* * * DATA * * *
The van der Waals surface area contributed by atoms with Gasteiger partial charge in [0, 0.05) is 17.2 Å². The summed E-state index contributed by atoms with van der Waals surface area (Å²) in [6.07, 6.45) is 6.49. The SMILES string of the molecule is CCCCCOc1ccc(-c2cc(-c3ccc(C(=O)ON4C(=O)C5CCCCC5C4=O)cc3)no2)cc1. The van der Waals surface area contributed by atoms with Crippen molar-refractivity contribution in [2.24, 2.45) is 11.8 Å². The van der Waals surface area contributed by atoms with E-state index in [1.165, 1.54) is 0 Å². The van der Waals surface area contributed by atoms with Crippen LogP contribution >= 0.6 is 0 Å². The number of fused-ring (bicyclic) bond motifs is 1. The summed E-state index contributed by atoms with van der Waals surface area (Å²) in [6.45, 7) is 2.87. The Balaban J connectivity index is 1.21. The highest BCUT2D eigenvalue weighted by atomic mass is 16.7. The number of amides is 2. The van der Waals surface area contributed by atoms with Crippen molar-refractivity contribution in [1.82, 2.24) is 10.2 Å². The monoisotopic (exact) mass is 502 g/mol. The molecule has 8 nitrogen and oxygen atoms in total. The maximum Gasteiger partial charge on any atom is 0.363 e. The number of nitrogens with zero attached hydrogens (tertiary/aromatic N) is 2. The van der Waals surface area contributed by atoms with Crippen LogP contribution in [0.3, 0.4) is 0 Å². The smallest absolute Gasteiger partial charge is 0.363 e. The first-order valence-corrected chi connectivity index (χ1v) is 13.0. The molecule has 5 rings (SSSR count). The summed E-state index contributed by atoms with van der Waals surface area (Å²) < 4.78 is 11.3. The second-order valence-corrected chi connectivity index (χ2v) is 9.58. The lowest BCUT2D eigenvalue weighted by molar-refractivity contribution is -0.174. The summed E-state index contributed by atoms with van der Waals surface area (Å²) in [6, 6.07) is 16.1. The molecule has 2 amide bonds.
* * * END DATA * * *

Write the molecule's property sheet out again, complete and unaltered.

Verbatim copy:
The van der Waals surface area contributed by atoms with Gasteiger partial charge in [0, 0.05) is 17.2 Å². The summed E-state index contributed by atoms with van der Waals surface area (Å²) in [6.07, 6.45) is 6.49. The SMILES string of the molecule is CCCCCOc1ccc(-c2cc(-c3ccc(C(=O)ON4C(=O)C5CCCCC5C4=O)cc3)no2)cc1. The van der Waals surface area contributed by atoms with Crippen molar-refractivity contribution in [2.24, 2.45) is 11.8 Å². The van der Waals surface area contributed by atoms with E-state index in [1.165, 1.54) is 0 Å². The van der Waals surface area contributed by atoms with Crippen LogP contribution >= 0.6 is 0 Å². The number of fused-ring (bicyclic) bond motifs is 1. The summed E-state index contributed by atoms with van der Waals surface area (Å²) in [6.45, 7) is 2.87. The Balaban J connectivity index is 1.21. The highest BCUT2D eigenvalue weighted by atomic mass is 16.7. The number of amides is 2. The van der Waals surface area contributed by atoms with Crippen molar-refractivity contribution in [1.82, 2.24) is 10.2 Å². The monoisotopic (exact) mass is 502 g/mol. The molecule has 8 nitrogen and oxygen atoms in total. The maximum Gasteiger partial charge on any atom is 0.363 e. The number of nitrogens with zero attached hydrogens (tertiary/aromatic N) is 2. The van der Waals surface area contributed by atoms with Crippen LogP contribution in [0.3, 0.4) is 0 Å². The smallest absolute Gasteiger partial charge is 0.363 e. The first-order valence-corrected chi connectivity index (χ1v) is 13.0. The molecule has 5 rings (SSSR count). The summed E-state index contributed by atoms with van der Waals surface area (Å²) < 4.78 is 11.3. The second-order valence-corrected chi connectivity index (χ2v) is 9.58. The lowest BCUT2D eigenvalue weighted by molar-refractivity contribution is -0.174. The summed E-state index contributed by atoms with van der Waals surface area (Å²) in [6, 6.07) is 16.1. The molecule has 2 amide bonds.